The Transylvania Times -

By Derek McKissock
News Editor 

Mental Health On The County's Radar

 


After claiming the entity that coordinates mental health services for Transylvania County isn’t being fully transparent or accountable, commissioners last week approved three recommendations to address those concerns.

The Smokey Mountain Center oversees 23 Western North Carolina counties, including Transylvania, and coordinates mental health services, including for people facing substance abuse or with developmental disabilities.

Smokey Mountain has a $369 million budget, of which, Commissioner Page Lemel pointed out, 11 percent goes toward administrative costs.

Lemel is the county’s representative on an advisory board, which, she said, has “questionable authority” over Smokey Mountain and also finds it difficult to hold the organization “accountable.”

Local taxpayers contribute to Smokey Mountain’s budget at the state level, while Transylvania County directly funds them roughly $99,000 a year.

The “challenge” is to find out what exactly Smokey Mountain is doing for the county, Lemel said.

Smoky Mountain has not “been eager” to come to the county, Lemel said. She hoped that commissioners taking “public action” will make Smokey Mountain “more willing” to come to the county and spell out what services are being provided.

The three recommendations (see page 14A) were inspired by an August report from the N.C. Association of County Commissioners. The report may be viewed at ncacc.org.

Lemel pointed to some of the challenges facing Transylvania residents needing services: there are no residential treatment facilities in the county; it’s difficult to place people who need treatment; and the lack of services to treat young people.

The local emergency rooms or jail is where a lot of people who need mental health help are ending up.

“It’s a huge challenge for us as a community, but providing good mental health services will save us a lot of money in the long run,” Lemel said.

Lemel said another deficiency in the system is the lack of a single point person at Smokey Mountain who can field questions and more conveniently educate the public and officials on what services are available.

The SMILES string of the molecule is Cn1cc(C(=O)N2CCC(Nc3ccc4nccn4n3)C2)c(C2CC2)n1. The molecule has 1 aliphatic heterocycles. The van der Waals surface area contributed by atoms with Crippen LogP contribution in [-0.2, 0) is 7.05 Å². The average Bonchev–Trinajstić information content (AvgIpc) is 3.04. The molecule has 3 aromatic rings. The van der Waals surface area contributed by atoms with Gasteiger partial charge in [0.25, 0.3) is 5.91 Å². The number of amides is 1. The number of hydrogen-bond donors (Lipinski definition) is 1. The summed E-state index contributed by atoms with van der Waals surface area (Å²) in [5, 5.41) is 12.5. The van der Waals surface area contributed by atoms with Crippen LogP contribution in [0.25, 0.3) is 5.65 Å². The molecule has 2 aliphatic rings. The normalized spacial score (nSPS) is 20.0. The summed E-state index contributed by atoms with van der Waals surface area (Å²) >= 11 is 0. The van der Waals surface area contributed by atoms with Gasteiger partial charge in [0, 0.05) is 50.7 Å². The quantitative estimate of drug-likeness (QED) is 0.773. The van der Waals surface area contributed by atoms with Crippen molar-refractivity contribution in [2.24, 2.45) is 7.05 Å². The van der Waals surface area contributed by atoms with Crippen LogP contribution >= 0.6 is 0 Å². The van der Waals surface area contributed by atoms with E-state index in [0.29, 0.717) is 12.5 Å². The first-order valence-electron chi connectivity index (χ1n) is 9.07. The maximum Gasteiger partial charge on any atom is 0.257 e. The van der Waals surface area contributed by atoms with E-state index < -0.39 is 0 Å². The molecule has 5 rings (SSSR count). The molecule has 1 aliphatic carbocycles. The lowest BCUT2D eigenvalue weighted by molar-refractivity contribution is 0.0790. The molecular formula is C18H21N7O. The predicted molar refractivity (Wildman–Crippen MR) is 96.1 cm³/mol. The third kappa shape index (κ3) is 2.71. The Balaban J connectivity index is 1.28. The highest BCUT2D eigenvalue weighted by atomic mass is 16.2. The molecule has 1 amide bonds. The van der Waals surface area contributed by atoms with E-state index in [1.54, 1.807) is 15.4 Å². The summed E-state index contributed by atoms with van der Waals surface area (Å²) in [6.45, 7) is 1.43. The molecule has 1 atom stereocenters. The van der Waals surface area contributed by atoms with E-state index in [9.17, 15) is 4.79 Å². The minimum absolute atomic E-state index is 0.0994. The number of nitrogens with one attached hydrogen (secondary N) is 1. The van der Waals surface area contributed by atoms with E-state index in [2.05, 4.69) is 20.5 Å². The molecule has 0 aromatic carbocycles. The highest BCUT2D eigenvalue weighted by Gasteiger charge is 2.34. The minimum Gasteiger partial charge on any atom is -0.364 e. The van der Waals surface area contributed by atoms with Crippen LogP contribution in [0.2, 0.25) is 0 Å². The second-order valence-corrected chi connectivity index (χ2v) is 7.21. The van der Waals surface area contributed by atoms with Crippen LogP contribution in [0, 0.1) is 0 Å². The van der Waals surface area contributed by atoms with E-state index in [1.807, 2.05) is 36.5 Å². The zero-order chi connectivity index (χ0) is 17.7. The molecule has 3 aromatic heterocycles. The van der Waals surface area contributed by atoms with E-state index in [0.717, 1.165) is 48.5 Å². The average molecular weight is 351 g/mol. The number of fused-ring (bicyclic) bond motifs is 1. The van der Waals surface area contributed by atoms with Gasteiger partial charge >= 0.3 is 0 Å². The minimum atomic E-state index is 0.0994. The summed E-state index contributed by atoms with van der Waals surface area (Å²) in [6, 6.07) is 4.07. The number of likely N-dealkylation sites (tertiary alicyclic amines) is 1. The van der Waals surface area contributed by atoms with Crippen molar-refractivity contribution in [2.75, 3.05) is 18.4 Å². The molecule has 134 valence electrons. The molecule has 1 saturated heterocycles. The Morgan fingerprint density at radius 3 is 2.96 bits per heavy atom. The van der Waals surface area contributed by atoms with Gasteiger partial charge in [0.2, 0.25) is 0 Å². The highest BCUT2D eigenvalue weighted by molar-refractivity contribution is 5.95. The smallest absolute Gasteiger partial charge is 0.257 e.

Lemel’s fellow commissioners supported pursuing Smokey Mountain to be accountable.

Commissioner Mike Hawkins, who believes Smokey Mountain is just “too big,” said the county is also supposed to be getting quarterly reports but isn’t.

Commissioner Jason Chappell said the county should refuse to sign any Smokey Mountain-related documents until they produce detailed reports.

In other action at last week’s meeting:

• A public hearing was held on the proposed schedules, standards and rules for the 2016 property reappraisal. Copies of the proposed guidelines are available at the administration office, tax administration office and the library. No one from the public spoke during the hearing.

• Commissioners approved upgrading a social worker I position to a social worker II position and fulfill requirements to foster care placements, recruitment and licensing services.

In a memo, Tracy Jones, the Department of Social Services (DSS) director, said that on July 1 her office terminated the contract with Black Mountain Home for Children, which had been placing children in DSS’s custody and providing services for recruitment, training and licensing of foster homes. This termination occurred because of an ongoing decrease in availability of local placements for children in DSS’s custody by the service provider.

The DSS office will now take over these services after the county approved the change.

The cost for the upgrade is about $6,200.

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Transylvania County Commissioners approved the following recommendations in relation to the Smokey Mountain Center:

1) Invite Smoky Mountain LME to come to a Transylvania County Commissioner meeting for a workshop agenda item at a regular meeting. This recommendation is in line with the N.C. Association of County Commissioners (NCACC) recommendations to keep educating commissioners on mental health concerns and services and to hold providers accountable for services.

2) Develop a group of stakeholders including staff from the Department of Social Services (DSS) and the Health Department, along with others such as the school system to explore additional ways of identifying services available for citizens and develop a visible gateway to the public for mental health per the NCACC recommendation. This stakeholder group would also work to identify the most appropriate staff liaison charged with regular contact with Smoky to enhance communication.

3) Make a formal request for regular reporting of Transylvania County specific data, including the scope and type of services provided, updates on who local providers are and how many county citizens have been served. This will be in keeping with the recommendations to enhance communication between the county and regional entity while also making accountability transparent.

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